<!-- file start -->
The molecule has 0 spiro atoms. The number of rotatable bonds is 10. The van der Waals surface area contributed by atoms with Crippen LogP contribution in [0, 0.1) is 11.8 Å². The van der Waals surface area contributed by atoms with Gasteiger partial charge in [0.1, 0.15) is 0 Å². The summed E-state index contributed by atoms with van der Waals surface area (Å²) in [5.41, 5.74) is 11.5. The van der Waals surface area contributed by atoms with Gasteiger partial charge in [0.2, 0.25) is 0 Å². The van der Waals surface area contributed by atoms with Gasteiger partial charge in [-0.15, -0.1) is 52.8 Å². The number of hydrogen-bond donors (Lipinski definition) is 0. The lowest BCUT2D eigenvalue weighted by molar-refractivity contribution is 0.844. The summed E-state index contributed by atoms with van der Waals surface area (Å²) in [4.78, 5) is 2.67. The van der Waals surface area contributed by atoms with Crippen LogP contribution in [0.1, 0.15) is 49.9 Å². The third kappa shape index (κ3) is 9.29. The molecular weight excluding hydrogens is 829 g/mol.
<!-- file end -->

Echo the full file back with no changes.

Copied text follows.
The molecule has 0 spiro atoms. The number of rotatable bonds is 10. The van der Waals surface area contributed by atoms with Crippen LogP contribution in [0, 0.1) is 11.8 Å². The van der Waals surface area contributed by atoms with Gasteiger partial charge in [0.1, 0.15) is 0 Å². The summed E-state index contributed by atoms with van der Waals surface area (Å²) in [5.41, 5.74) is 11.5. The van der Waals surface area contributed by atoms with Gasteiger partial charge in [0.2, 0.25) is 0 Å². The van der Waals surface area contributed by atoms with Gasteiger partial charge in [-0.15, -0.1) is 52.8 Å². The number of hydrogen-bond donors (Lipinski definition) is 0. The lowest BCUT2D eigenvalue weighted by molar-refractivity contribution is 0.844. The summed E-state index contributed by atoms with van der Waals surface area (Å²) in [4.78, 5) is 2.67. The van der Waals surface area contributed by atoms with Crippen LogP contribution in [0.1, 0.15) is 49.9 Å². The third kappa shape index (κ3) is 9.29. The molecular weight excluding hydrogens is 829 g/mol.